Climate Health Uncategorized

Plants and fungi being used to clean up industrial sites

HQ Team

June 29, 2023: Abandoned industrial sites with polluting material buried in and around the sites are difficult to clean up and a drain on resources for the communities. Industrial pollution contaminates sources of drinking water, releases unwanted toxins into the air, and reduces the quality of soil all over the world.

Almost 70 percent of industrial waste is discharged without treatment in many developing countries, 70% of industrial waste is discharged without treatment. Over 1 billion people worldwide lack access to safe drinking water due to industrial pollutants, and over 14 billion pounds of industrial waste are dumped into the world’s oceans every year.

Scientists, policy makers and organisations  are continuously working to find viable solutions to tackle this problem of pullutants.

Researchers at the University of California Riverside (UCR) have found a solution to break down such pollutants via bioremediation.

What is bioremediation?

Bioremediation uses bacteria, plants, and fungi to break down pollutants. The researchers scattered plants and fungi at three former industrial sites polluted with heavy metals and chemicals from fossil fuels called petrochemicals.

Microorganisms such as fungi and bacteria break down these pollutants by using them as energy source. Study leader Danielle Stevenson termed these microorganisms as “solar powered vacuum cleaners: They basically suck up the metals, like lead, into their bodies. When we pull out the plants, we’ve removed the lead from the soil.”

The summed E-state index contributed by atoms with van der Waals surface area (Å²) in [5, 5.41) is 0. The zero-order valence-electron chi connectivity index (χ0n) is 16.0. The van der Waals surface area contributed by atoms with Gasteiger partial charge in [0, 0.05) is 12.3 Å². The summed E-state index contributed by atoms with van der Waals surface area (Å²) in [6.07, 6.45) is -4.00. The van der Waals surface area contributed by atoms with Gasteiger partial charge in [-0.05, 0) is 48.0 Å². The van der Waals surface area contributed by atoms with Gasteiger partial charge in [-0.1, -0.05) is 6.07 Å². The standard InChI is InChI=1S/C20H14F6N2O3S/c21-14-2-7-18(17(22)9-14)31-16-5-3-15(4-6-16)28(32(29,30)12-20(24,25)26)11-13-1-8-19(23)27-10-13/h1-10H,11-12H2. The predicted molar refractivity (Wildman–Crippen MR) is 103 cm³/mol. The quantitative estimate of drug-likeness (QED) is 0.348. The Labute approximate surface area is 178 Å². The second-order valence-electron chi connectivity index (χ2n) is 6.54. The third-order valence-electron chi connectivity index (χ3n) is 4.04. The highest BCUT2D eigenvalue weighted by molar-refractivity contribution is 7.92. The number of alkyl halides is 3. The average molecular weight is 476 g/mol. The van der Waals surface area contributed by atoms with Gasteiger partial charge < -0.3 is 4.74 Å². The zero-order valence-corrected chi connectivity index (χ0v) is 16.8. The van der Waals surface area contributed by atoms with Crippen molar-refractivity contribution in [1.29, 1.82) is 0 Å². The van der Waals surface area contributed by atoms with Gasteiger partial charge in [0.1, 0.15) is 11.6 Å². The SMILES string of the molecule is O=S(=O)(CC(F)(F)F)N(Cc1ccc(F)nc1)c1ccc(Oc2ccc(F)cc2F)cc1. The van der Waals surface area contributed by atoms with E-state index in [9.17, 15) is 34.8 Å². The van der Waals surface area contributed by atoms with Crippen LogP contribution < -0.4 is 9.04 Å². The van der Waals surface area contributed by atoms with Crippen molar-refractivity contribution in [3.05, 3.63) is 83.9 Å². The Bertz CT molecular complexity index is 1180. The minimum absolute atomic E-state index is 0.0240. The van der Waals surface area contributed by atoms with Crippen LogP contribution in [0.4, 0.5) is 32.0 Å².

Stevenson said that they have chosen their plant weapons with care. The team incorporated oyster mushrooms into the soil because of their natural role in decomposition: Their underground part, called the mycelium, helps in sucking up diesel.

“Those same fungi that in nature would eat a dead tree will also recognize diesel oil, for example, as a food source.

“The reason is, it’s basically the same thing. A lot of our fossil fuels are just dead stuff that got compressed over long periods of time.”

Many plants, such as telegraph weed, California buckwheat, and the California bush sunflower, are also being used in the study.

Traditionally, polluted soil is just dumped or removed from one place to a another, without any real treatment done to get rid of the polluting source.  One Florida study found that people living near contaminated sites were 6% more likely to get cancer.

Bioremediation can effectively treat the pollutants contaminating the industrial site. Stevenson said, “In three months, we had a 50% reduction of the petrochemicals and then in six months, we were getting pretty close [to that level] with some of the metals.”

The research scientists also emphasised that the cost of treatment with bioremediation is cheap UCR’s study, which covers three contaminated sites, will cost around $200,000.

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